So are there no virus checkers/malware shields available on android? I would have thought the AVG et al would be jumping into this new market...
This week's discovery of malware that hijacked tens of thousands of Android cellphones shows the pitfalls of Google's decision to make the operating system the Wikipedia of mobile platforms that offers apps written by virtually anyone. A couple years ago, the choice helped the OS gain traction against Apple's more entrenched …
So are there no virus checkers/malware shields available on android? I would have thought the AVG et al would be jumping into this new market...
AVG is available on Android, as I believe are a couple of others.
I think the article was more about the lack of vetting controls of Apps before they are published rather than the issue of AV/Malware checking after they are published.
AVG is already on the android market
I downloaded the free AVG antivirus app from the Android Market after reading a review of three different ones. Try typing 'Android antivirus' into a search engine.
If his is the cost of "OPENNESS" than so be it! Otherwise there is no Liberty and Justice for all.
Yeah right*. Try telling that to the non-technical majority who don't know what you're on about but do worry that their bank details might have been compromised and their accounts emptied.
Openness is fine so long as there's a quick way to propogate updates. Google forgot that part completely. As Android currently stands virus writers can have a field day because it takes far too long (if it ever happens at all) for customer's handsets to get updated.
*apologies if you were being ironic...
Umm, there is a quick way to update Android phones, and Google have done several times since I have had mine.
I don't think this is so much an issue of patching exploits, although that is something thats needs to happen on any plaform. But, with Google, it's the fact there are no controls or vetting on what an developer may publish or much in the way of controls on that App once published.
This then allows Developers to use valid functionaility of Android for dubious purposes. In much the same way for example, I could write a Windows app to plug into Outlook and send all the users contacts back to a website - it's not using any exploit other than user trust in that application.
With windows now however, there are now a host of controls in place that would alert the user something is not right. So for example, Outlook would flash up that the app is trying to access my contacts and the firewall will alert me that the app is trying to make an external connection. If that app was not meant to have anything to do with that, I would be concerned and click no. And indeed such an app would be quickly marked as malware and picked up by AV programs.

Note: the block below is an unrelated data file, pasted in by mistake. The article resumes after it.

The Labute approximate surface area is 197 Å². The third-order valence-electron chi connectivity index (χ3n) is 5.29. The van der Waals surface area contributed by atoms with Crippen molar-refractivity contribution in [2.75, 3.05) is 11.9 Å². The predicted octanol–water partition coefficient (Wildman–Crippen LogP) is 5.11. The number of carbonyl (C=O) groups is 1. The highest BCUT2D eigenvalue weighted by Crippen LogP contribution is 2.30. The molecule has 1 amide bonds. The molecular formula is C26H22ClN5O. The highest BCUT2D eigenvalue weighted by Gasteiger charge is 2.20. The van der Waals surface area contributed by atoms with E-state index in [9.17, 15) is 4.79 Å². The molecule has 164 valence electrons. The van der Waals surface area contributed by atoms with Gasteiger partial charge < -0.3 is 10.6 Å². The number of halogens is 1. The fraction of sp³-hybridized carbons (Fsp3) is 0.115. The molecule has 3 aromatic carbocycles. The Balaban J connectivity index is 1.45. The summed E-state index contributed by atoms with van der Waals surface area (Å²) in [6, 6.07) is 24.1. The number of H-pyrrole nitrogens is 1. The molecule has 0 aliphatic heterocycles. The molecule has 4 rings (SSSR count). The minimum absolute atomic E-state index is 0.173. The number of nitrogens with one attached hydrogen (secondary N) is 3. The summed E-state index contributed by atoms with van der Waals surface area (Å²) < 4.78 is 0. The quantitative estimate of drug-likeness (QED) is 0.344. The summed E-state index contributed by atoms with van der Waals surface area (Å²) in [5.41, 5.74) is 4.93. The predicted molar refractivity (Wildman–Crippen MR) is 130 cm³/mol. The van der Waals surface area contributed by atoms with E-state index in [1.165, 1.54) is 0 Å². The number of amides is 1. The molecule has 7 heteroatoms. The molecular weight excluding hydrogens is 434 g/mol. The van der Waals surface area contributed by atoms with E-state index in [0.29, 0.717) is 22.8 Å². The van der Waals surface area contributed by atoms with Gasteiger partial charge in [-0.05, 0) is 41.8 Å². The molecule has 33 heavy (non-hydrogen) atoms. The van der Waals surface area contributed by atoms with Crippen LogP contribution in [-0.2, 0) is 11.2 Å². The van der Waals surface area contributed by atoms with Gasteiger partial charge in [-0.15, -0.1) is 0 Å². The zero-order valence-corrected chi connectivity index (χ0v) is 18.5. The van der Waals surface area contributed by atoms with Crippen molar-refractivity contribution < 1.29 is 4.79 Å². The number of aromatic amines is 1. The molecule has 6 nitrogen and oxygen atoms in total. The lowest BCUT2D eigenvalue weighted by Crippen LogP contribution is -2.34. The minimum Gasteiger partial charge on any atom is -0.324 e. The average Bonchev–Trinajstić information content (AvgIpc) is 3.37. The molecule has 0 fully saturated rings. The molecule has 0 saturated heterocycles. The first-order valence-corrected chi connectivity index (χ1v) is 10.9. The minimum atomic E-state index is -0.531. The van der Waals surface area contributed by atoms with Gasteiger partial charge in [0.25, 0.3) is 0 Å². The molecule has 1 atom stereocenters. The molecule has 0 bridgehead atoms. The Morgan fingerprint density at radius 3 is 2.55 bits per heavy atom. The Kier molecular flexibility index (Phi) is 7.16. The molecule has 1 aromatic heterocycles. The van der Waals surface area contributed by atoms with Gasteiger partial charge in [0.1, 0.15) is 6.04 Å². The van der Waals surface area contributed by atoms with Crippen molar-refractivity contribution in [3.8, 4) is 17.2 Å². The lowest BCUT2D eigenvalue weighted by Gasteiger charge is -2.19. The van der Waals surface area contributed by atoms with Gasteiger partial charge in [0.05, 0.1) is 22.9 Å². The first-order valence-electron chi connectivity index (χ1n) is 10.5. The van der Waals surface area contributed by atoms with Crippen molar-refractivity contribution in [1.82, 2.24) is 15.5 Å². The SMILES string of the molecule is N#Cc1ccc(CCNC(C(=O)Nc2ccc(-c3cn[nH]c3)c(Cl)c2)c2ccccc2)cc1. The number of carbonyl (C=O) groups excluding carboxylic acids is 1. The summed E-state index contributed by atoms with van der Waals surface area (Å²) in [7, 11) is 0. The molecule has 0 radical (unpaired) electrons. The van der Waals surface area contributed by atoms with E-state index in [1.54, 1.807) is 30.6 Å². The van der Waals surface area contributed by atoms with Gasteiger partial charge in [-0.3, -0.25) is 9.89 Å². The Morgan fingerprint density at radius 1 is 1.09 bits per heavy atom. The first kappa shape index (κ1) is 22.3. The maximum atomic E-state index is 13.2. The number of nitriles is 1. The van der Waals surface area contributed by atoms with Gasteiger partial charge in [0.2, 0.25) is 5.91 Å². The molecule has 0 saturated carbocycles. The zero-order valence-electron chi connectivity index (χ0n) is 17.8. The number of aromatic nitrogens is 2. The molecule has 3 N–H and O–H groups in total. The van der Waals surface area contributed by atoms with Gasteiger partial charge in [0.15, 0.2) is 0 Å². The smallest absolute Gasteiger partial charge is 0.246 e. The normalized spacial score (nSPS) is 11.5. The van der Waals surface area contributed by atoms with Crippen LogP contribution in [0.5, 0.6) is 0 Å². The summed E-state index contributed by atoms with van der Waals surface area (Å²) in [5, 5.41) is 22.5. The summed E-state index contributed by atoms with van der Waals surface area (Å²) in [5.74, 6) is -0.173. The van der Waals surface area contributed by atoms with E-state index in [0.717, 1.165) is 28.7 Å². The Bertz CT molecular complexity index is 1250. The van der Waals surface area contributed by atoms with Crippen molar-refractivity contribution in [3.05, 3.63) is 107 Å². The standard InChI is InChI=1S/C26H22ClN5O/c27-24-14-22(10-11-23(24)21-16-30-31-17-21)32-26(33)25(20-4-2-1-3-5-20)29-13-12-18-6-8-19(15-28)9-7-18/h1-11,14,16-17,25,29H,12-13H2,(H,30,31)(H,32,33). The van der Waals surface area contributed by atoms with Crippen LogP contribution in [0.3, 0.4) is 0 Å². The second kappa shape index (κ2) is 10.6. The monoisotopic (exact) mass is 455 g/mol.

With Apple, that app would never make it to market in the first place.
With Google, it would, and once the users has clicked 'Accept' before install, that app is free to do what it wants. Plus AV is in it's infancy and rarely used.
I for example, I am very dubious of many applications - why for example do so many games need access to my address book and call history for example? They don't, but my wife will happy click Accept to install them without even noticing this. User trust duly exploited and no further controls in the way!
I'm pretty stoically pro-android (to be more precise, I'm Anti-apple and a bit "meh" re: WinPhone7)
That said, much as I'd like to disagree, those are all very valid points and I congratulate you for a sensible, balanced comment.
Perhaps the real compromise would be: Start vetting the app store but leave the "Can install from untrusted source option". That way, if I want to go and install Dodgyware(TM), I can do so - but only after I've made an explicit decision to accept risk.
I also feel compelled to point out that even though a vetting process improves security, it doesn't guarantee it - so I think all the app stores (Android/Apple/WP7) are giving a false sense of security to greater or lesser degrees
Clearly we have all forgotten that there was a similar issue with the Apple app store. This issue will exist regardless of the ecosystem in which the platforms attempt to foster. If someone wishes to be malicious they will be, it is just that simple. As with any new system it will take time for vendors and applications to gain traction and for reputation or companies and developers to build.
I will however agree with you on the updates. Androids biggest issue here is the lag time between vendors redoing versions to fit their own customizations and the updates which are required in core. That element of the Android operating system needs to be seriously modified.
Paris because she knows a thing or two about taking precautions to avoid infections.
Simple way to sneak a malicious app into the Apple Store: have it wait 30 days or so before it starts behaving maliciously. Will give the "legit app" part of the app time enough to be vetted, and also obscure which installed app caused the infection.
I agree with the Android fragmentation view. The one thing iOS has going for it is the enforced updates to the latest version (at least until the 3G and less got booted out, but that's likely due to handset capabilities and thus understandable). Honestly, since handset makers practically abandon their models after a month, there should be a "defaults to Google" function in there that allows Google to push over-the-air updates for these abandoned phones.
/Terminator, for lack of an Android icon.
The heavy-handed control of the App Store is not to the consumer but to the programmers. Apple puts specific limits on programming techniques used (no hidden APIs for example) on programs submitted tot he App Store. They also put some odd limits of content (no SouthPark? Seriously?) but in all, the over-whelming majority of content is available to the users of the platform. Likewise, you do not get the feeling of shopping in back alley ways in seedy parts of town. Copyright infringement that is rampant within the Market Place is almost non-existant on the App Store.
Not bad for being just 4 months older than the Market Place. 2X the Apps. 17X the revenue to developers. 3X the download rates. There are many different browsers in the App Store. Different music sources. NetFlix and Hulu both that are unworkable in Android due to their reliance on Flash.